May 2020 Hurricane Season Update 2 months ago
May 7, 2020
- There are many similarities to some notable hyperactive seasons.
- A warm Atlantic Basin is already in place and no El Niño is expected.
- Weighting analogs points at highly active seasons.
- New Euro seasonal shows favorable MJO precipitation pattern for enhanced activity around North America.
- Euro ACE still under average but highest of last 4 years
- Our expectations of a big-ticket season have not changed from our March 10 outlook.
WeatherBell has been a pioneer in identifying the areas most susceptible to tropical cyclone impact during the preseason. Last year's forecast showed the area where the ACE (accumulated cyclone energy) would be below normal but did not identify the above normal areas because the signal was quite weak for the first time in three years. So we forecasted a scattershot season, which I think we can agree we had.
For the current year, a higher number of storms and ACE is supported by very warm Atlantic and Gulf SSTs, and the fact that many storms we could not see years ago are now seen and named with improved satellite instrumentation. In addition, very warm water near the coasts ups the ante for rapid feedback development. This is how we caught Imelda last year, and it's fortunate the process waited until it was on land.
In April we identified the areas we believe are at greatest risk for impacts. The danger of the current idea is the same kind of thing that thwarted the winter forecast (making a forecast off a forecast), but the forecasted SSTs are in line with hyperactive seasons.
The SST forecast has changed little. The CFSv2 forecast from early March:
Notice how warm spots globally are not as warm. This is because the model goes over the rails with warmth in the longer terms (they can see warm, but not cold). However the areas of general warmth and cold are good.
A La Niña does not mean we have to have a big season. The Euro is a bit drier with its latest idea.
This closely correlates to Phases 2 & 3 of the MJO:
The precipitation pattern during the 8 hyperactive seasons:
Phases 2 & 3 give us this according to Vitart, et al.
Notice that modeling forecasts less than what actually happens, which may be why the Euro is dragging its heels on total ACE. The latest forecast is for 80% of normal, actually down from April but more than the previous years. Based on the modeling's expectations, it would underpredict in Phases 2 & 3, and would likely miss storms way out at sea. The hyperactive seasons of 1995, 1996, 1998, 1999, 2003, 2004, and 2005 had the warmer SSTs in the tropical Atlantic with the cooler (less warm) waters off the Southeast Coast.
The 2010 and 2017 hyperactive seasons:
These were more like what we are seeing now, with more widespread warmth. There are also some similarities to 2007 and 2013, which wound up with near to below normal activity.
In fact, an argument can be made that those years could be the closest to the SST forecast.
Certainly, the JMA upward motion chart for the summer season remains similar:
It matches the upward motion for those more favorable phases of the MJO:
Now the big danger of course, like the past winter, is making a forecast off a forecast. However, there are physical reasons now indicating the models are onto something. The cooling continues in the tropical Pacific:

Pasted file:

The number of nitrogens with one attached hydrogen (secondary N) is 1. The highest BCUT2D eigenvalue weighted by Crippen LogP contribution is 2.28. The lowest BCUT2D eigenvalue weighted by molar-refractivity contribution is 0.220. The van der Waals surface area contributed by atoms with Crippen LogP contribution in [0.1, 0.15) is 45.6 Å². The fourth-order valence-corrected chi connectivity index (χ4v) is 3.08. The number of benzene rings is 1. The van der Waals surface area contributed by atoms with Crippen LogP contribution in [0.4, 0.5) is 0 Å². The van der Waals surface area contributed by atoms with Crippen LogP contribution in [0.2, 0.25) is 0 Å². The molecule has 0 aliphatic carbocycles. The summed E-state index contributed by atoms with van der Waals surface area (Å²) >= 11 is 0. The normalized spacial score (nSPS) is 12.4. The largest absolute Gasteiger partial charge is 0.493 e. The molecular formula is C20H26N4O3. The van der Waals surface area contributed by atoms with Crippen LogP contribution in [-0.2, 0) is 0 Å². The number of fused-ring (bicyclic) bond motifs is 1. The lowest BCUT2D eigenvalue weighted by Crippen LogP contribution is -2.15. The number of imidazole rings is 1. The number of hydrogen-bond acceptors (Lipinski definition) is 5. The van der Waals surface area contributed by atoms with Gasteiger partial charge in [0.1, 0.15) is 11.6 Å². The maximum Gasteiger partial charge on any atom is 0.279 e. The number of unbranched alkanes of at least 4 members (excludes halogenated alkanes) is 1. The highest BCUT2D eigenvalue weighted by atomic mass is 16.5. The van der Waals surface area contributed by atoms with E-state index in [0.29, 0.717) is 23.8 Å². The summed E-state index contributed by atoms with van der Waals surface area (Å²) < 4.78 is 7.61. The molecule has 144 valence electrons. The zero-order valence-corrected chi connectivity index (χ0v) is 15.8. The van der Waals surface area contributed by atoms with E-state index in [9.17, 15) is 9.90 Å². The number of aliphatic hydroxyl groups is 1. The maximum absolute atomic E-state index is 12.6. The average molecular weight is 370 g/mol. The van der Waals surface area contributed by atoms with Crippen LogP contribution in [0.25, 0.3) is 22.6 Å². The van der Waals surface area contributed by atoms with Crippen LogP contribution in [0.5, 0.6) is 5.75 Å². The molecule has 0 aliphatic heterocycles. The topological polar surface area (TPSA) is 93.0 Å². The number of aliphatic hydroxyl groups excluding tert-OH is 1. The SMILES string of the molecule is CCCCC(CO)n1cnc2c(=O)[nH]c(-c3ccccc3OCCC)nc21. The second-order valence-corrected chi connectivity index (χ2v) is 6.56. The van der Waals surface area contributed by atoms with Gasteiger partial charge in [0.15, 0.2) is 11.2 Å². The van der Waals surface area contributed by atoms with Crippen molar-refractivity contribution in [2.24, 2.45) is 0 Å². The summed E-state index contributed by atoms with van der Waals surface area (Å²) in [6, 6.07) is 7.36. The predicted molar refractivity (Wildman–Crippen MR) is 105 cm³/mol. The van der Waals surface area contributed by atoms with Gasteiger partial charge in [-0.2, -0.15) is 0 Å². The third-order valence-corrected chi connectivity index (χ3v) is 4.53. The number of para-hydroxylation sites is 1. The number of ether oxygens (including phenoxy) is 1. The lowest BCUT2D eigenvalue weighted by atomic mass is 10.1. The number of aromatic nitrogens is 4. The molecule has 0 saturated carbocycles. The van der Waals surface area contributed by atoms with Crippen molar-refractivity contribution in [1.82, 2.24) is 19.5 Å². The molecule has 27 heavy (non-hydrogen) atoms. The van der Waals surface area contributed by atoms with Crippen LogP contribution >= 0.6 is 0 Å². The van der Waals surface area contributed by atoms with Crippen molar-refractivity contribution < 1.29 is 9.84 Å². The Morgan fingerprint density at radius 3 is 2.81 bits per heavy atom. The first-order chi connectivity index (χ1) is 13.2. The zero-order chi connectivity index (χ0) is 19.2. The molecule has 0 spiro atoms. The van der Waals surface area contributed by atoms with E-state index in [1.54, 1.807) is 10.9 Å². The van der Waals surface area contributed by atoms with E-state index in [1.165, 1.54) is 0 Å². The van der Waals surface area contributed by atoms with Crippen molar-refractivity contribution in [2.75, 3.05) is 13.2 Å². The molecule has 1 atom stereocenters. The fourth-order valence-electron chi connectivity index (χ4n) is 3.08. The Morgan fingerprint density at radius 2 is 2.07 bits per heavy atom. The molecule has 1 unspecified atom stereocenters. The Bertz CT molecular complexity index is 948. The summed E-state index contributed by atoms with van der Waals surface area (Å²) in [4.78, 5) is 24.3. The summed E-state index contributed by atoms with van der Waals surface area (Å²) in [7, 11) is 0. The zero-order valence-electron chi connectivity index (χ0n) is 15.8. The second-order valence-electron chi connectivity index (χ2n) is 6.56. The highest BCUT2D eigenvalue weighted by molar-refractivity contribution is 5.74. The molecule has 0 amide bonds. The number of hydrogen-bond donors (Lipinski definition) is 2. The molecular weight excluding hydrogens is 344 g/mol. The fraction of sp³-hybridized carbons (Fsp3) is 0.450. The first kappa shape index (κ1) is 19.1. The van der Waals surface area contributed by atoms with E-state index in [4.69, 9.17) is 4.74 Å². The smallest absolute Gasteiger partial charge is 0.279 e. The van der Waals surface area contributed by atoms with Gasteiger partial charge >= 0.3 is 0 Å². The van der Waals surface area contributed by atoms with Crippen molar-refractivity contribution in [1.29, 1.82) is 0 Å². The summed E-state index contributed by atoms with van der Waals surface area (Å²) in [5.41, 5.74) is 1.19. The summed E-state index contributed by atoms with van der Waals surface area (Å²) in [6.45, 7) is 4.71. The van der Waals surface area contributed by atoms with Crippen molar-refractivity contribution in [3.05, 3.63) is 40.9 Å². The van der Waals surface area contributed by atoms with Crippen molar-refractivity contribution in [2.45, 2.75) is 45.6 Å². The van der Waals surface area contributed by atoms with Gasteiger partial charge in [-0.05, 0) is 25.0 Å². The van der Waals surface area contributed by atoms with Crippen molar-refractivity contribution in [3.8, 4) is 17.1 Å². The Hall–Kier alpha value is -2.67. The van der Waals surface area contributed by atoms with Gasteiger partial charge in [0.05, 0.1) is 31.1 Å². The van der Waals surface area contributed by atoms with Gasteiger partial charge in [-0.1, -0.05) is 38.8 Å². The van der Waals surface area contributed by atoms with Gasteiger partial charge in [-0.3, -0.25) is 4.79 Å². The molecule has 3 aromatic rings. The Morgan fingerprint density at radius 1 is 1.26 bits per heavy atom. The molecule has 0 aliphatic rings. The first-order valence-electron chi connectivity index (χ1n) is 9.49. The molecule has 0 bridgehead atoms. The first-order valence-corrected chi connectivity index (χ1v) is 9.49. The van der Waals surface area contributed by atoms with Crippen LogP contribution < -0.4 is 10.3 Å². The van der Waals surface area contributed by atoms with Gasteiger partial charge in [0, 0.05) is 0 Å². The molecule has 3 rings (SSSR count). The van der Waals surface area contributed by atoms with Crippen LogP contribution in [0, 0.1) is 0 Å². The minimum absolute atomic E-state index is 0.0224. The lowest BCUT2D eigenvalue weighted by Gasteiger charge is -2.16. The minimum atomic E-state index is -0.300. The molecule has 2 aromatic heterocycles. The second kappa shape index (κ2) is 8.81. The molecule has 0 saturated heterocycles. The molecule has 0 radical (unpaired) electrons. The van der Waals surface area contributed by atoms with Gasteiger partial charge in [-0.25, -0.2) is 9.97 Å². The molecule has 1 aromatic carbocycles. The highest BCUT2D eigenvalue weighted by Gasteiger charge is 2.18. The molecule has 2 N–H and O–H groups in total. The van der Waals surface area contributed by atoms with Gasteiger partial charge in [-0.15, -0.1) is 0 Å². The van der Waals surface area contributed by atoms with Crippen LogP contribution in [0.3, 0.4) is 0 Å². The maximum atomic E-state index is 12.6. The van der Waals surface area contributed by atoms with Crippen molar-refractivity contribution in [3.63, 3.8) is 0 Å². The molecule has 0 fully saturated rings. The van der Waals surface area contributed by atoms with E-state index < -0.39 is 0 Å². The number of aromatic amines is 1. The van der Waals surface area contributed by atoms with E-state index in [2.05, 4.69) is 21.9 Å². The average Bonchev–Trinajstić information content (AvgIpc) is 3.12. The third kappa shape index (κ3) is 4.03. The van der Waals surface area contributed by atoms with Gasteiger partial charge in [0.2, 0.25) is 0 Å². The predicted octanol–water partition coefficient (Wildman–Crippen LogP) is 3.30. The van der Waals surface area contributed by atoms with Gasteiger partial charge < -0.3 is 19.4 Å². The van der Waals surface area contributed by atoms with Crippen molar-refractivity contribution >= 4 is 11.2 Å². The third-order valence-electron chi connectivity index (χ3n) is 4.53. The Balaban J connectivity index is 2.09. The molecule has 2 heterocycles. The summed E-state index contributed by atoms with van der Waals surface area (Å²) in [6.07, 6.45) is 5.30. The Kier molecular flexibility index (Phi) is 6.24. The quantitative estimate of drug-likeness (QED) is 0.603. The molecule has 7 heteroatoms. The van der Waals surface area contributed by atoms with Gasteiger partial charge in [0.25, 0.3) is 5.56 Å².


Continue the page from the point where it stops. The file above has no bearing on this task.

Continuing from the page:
Ths SOI is turning up:
The colder water is coming to the surface:
We are seeing a big change in the MJO forcing, favoring the southern parts of the Western Hemisphere rather than the northern parts of the Eastern Hemisphere. Those are warm phases in winter and tend to limit tropical activity during the hurricane season.
So the analog years we are looking at are:
|Year||ACE||Named Storms||Hurricanes||Intense Hurricanes|
Landfall chart of hurricanes and intensity in these years:
Given the precipitation and pressure patterns, the hints are there.
About 25 hurricanes hit the U.S. in the analog years with about half of them being major storms. So 2-3 landfalling hurricanes, with 1 or 2 being major hurricanes is the current idea. There are four areas that were targeted in the analog years: Texas, the central Gulf Coast, southern Florida, and the North Carolina Outer Banks. None in these years broke out of the pack and hit New England, and you have to wonder how long that can be the case, though we did have a weakened Irene and Sandy in non-analog years.
The danger of making a forecast off of a forecast is there, along with the possibility of a year where next to nothing happens despite great similarities to the hyperactive years. For now, we have high totals because of the similarities to the hyperactive years.
With the warm Atlantic Basin SSTs already in place, no El Niño, and an upward motion forecast that looks like a favorable MJO pattern for the hurricane season, the outlook for a big season in 2020 remains. We can have big seasons like 2010, where next to nothing hit land, but chances are staying in the middle like we are doing would serve us well.
The European still less than average means I won't increase the totals. However, I think a lot of that maybe that it only looks at deep tropical development and not the more numerous storms that we see getting named today. Since the last outlook, several other forecasters have come out in the basic agreement of our idea
Notes and asides
The discussion about our Power and Impact Scale can be found in forecast discussions from previous years.